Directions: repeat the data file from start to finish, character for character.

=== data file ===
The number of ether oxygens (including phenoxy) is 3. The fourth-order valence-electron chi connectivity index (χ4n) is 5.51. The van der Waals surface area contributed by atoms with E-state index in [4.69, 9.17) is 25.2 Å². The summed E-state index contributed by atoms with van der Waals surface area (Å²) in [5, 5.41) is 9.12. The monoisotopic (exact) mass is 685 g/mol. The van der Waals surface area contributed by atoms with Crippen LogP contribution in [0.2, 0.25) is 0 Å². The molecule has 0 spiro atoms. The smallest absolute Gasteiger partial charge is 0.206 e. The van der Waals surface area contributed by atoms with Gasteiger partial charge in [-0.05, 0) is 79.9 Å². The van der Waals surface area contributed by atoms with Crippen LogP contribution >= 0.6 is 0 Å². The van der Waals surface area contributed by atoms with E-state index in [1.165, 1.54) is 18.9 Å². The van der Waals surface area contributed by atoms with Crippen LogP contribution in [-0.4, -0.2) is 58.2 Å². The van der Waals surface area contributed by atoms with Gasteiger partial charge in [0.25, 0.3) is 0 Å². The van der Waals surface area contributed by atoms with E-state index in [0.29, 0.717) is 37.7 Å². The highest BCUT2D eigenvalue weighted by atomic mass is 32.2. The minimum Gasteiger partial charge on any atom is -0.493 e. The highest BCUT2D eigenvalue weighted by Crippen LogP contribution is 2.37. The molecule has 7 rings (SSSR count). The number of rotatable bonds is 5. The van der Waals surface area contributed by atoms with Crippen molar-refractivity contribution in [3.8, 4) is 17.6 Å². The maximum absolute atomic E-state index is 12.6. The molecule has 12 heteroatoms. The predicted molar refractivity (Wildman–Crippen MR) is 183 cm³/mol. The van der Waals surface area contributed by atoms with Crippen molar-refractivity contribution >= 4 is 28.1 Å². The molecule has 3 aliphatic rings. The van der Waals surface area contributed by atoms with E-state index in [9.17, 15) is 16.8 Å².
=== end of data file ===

The number of ether oxygens (including phenoxy) is 3. The fourth-order valence-electron chi connectivity index (χ4n) is 5.51. The van der Waals surface area contributed by atoms with E-state index in [4.69, 9.17) is 25.2 Å². The summed E-state index contributed by atoms with van der Waals surface area (Å²) in [5, 5.41) is 9.12. The monoisotopic (exact) mass is 685 g/mol. The van der Waals surface area contributed by atoms with Crippen LogP contribution in [0.2, 0.25) is 0 Å². The molecule has 0 spiro atoms. The smallest absolute Gasteiger partial charge is 0.206 e. The van der Waals surface area contributed by atoms with Gasteiger partial charge in [-0.05, 0) is 79.9 Å². The van der Waals surface area contributed by atoms with Crippen LogP contribution >= 0.6 is 0 Å². The van der Waals surface area contributed by atoms with E-state index in [1.165, 1.54) is 18.9 Å². The van der Waals surface area contributed by atoms with Crippen LogP contribution in [-0.4, -0.2) is 58.2 Å². The van der Waals surface area contributed by atoms with Gasteiger partial charge in [0.25, 0.3) is 0 Å². The van der Waals surface area contributed by atoms with E-state index in [0.29, 0.717) is 37.7 Å². The highest BCUT2D eigenvalue weighted by atomic mass is 32.2. The minimum Gasteiger partial charge on any atom is -0.493 e. The highest BCUT2D eigenvalue weighted by Crippen LogP contribution is 2.37. The molecule has 7 rings (SSSR count). The number of rotatable bonds is 5. The van der Waals surface area contributed by atoms with Crippen molar-refractivity contribution in [3.8, 4) is 17.6 Å². The maximum absolute atomic E-state index is 12.6. The molecule has 12 heteroatoms. The predicted molar refractivity (Wildman–Crippen MR) is 183 cm³/mol. The van der Waals surface area contributed by atoms with Crippen molar-refractivity contribution >= 4 is 28.1 Å². The molecule has 3 aliphatic rings. The van der Waals surface area contributed by atoms with E-state index in [9.17, 15) is 16.8 Å².